Optical path 16 will often include additional optical imaging elements which are omitted from the simplified schematic of
Camera 14 will typically comprise a CCD sensitive to infrared light, although a wide variety of alternative image capture structures may also be employed, including complementary metal-oxide semiconductor (“CMOS”) image capture devices, HRDC image capture devices, and the like. Camera 14 may comprise, for example, a GW-902H model camera commercialized by GENWAC, I
Processor 20 of pupilometer 10 will often comprise a personal computer, as illustrated in
When pupilometer 10 is in use, eye E will often be illuminated with an illumination source have a wavelength suitable for imaging of the eye by camera 14. For example, eye E may be illuminated by one or more light-emitting diodes (LEDs). Illumination may also be provided by variable distance target system 18, optionally by changing a brightness of a viewing target at a desired optical distance from the eye. In many embodiments, both the viewing distance and brightness of the viewing target or other variable illumination will be controlled by processor 20 using command signals sent to variable distance target 18 and/or any additional illumination source. Imaging signals will generally be generated by camera 14 and transmitted to processor 20.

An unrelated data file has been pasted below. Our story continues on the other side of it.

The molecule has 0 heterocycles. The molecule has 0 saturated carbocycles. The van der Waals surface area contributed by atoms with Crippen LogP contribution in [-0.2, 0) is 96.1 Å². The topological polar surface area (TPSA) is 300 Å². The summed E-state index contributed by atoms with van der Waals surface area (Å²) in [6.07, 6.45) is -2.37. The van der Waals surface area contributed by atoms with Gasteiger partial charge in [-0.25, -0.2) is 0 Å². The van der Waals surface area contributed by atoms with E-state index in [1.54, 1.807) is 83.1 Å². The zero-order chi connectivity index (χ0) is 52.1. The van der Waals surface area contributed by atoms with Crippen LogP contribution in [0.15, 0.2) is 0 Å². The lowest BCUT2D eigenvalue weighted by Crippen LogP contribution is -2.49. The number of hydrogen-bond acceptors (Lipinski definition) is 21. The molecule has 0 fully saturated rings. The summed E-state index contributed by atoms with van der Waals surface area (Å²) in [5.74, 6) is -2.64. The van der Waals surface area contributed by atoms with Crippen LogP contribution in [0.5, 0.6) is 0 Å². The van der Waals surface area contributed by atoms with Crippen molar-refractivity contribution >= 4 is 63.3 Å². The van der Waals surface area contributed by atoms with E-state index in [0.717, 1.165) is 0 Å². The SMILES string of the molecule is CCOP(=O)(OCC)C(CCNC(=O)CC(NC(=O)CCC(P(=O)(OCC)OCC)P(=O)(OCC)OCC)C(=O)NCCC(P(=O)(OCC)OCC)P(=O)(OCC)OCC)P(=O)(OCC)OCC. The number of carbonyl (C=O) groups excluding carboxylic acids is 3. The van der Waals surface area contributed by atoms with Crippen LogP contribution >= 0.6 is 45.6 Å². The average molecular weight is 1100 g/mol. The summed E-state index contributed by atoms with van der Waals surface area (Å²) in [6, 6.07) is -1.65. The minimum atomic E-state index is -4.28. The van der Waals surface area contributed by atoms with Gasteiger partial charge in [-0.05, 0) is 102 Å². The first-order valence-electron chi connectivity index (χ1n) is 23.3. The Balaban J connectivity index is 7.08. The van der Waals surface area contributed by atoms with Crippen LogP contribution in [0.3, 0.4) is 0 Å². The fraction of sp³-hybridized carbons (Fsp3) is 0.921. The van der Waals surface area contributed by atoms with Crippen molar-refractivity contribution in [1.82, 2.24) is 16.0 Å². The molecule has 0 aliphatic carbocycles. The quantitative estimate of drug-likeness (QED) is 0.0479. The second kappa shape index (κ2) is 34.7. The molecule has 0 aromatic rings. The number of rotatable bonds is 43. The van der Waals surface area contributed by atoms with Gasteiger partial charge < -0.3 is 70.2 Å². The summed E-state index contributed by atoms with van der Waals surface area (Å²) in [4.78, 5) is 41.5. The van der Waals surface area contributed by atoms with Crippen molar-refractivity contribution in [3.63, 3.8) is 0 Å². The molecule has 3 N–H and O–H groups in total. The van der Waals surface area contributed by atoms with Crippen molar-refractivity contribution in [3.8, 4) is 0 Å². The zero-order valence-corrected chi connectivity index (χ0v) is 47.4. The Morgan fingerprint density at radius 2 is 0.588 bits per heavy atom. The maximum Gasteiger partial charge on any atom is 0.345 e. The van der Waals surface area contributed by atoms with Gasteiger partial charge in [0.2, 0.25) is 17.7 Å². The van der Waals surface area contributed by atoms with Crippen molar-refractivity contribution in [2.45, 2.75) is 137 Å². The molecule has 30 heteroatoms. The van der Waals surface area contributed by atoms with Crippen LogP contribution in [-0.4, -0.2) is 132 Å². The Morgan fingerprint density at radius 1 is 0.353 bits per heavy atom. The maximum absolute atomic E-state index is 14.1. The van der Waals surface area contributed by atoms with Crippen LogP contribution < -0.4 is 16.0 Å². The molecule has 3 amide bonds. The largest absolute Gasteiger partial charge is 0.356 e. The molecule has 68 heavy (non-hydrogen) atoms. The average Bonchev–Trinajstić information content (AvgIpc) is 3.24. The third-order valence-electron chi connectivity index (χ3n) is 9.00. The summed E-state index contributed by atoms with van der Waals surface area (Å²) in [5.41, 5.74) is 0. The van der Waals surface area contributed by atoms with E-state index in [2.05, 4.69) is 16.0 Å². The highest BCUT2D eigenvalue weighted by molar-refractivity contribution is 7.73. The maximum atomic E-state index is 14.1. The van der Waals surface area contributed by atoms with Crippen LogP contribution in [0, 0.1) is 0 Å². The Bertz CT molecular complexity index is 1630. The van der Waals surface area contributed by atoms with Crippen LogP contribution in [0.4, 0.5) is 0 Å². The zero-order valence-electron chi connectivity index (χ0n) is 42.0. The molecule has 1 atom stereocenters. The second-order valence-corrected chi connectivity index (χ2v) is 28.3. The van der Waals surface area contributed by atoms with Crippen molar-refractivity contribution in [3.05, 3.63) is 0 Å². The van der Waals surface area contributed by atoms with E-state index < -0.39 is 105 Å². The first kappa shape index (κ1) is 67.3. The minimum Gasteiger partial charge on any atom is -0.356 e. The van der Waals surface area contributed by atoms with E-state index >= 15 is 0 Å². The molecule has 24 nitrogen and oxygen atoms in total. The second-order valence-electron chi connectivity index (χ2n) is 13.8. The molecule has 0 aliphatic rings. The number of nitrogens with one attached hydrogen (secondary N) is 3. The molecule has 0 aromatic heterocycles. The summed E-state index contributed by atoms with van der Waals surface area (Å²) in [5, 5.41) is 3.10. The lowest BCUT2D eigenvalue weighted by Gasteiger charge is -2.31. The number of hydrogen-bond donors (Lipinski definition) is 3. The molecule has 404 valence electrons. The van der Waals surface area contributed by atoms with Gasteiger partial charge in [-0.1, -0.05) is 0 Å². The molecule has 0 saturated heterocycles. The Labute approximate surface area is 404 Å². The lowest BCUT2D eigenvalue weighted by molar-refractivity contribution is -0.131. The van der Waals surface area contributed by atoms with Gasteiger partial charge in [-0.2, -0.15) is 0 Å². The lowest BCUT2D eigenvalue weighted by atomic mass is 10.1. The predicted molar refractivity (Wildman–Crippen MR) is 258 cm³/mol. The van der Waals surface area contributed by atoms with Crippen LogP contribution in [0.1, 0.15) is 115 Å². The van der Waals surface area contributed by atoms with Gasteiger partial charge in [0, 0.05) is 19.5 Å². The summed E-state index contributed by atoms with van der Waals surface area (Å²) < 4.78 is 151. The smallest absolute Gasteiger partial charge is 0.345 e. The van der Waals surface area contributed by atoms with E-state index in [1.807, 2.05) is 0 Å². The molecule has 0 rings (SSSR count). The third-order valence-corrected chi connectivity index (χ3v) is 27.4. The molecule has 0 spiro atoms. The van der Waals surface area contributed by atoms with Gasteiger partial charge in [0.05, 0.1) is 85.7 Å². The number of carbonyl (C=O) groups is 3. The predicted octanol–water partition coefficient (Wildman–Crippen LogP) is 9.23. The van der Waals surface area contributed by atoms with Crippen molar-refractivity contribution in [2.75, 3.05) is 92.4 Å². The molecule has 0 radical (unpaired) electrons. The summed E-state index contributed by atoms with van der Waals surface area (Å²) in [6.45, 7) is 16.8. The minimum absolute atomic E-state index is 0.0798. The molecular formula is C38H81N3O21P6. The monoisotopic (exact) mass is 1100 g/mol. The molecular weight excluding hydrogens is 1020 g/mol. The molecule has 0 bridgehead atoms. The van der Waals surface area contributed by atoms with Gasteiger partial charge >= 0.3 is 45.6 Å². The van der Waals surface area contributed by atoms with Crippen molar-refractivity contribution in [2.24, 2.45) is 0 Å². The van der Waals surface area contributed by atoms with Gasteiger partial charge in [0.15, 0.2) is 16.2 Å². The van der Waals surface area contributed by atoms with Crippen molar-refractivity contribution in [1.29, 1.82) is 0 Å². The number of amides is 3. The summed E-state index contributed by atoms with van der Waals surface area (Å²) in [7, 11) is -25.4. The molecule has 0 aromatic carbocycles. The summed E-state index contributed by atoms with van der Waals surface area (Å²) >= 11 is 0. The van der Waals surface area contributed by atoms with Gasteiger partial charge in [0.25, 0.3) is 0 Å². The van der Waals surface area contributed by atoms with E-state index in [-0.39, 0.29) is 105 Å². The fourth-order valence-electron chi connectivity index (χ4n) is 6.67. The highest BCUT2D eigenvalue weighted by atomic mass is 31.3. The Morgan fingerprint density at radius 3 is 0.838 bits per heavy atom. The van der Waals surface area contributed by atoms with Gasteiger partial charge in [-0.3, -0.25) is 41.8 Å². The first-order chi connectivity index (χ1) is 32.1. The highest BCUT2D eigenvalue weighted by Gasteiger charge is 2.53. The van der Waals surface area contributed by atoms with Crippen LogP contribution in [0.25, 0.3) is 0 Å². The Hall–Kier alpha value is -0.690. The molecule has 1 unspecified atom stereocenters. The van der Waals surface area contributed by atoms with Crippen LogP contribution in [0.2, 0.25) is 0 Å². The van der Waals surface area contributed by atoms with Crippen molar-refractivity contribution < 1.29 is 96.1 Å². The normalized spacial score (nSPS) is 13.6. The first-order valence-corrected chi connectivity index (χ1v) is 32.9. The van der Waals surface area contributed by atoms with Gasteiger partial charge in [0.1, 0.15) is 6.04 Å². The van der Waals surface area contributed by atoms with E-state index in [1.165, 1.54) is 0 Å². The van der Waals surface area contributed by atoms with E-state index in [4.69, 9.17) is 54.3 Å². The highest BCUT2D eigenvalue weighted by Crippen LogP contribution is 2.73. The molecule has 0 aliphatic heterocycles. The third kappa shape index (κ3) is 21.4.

Under infrared illumination, the pupil P of eye E will appear relatively dark to camera 14, as the infrared energy is not directly reflected by the clear corneal structure. The iris I surrounding the pupil P will present a much light shade to camera 14, with the white scleral tissue surrounding the iris presenting a still lighter shade. The relatively high contrast borders between the pupil and iris, and between the outer iris boundary and the surrounding tissues have a sufficiently high contrast image for determining pupil and iris size and center location.
Referring now to
Referring now to
Image processing software for use in determining the size and central location of pupil P and outer iris boundary B is commercially available from a number of sources. A variety of image processing software packages may be used, including (for example) I
So as to effectively measure pupil center drift, pupil size, pupil roundness, and other physiological changes throughout a range of viewing distances, it will often be advantageous to include a variable distance viewing target system 18 capable of varying an optical viewing distance between eye location 12 and a target from no more than about 1 meter to at least about 3, and often at least about 5 meters. Exemplary variable distance viewing target systems 18 will provide a plurality of intermediate viewing distances between a nearest viewing distance and a farthest viewing distance. In some embodiments, particularly where hysteresis appears to be an issue, processor 20 may calculate different relationships between pupil center drift and viewing distance, with one relationship for pupil constriction (going from a far viewing distance to a near viewing distance) and one for pupil expansion (going from a near viewing distance to a far viewing distance). Still further pupil center drift measurements may be recorded and/or analyzed, including pupil center drift at differing viewing brightnesses, such as at photopic viewing conditions, scotopic viewing conditions, and intermediate light viewing conditions.
Referring now to
Referring now to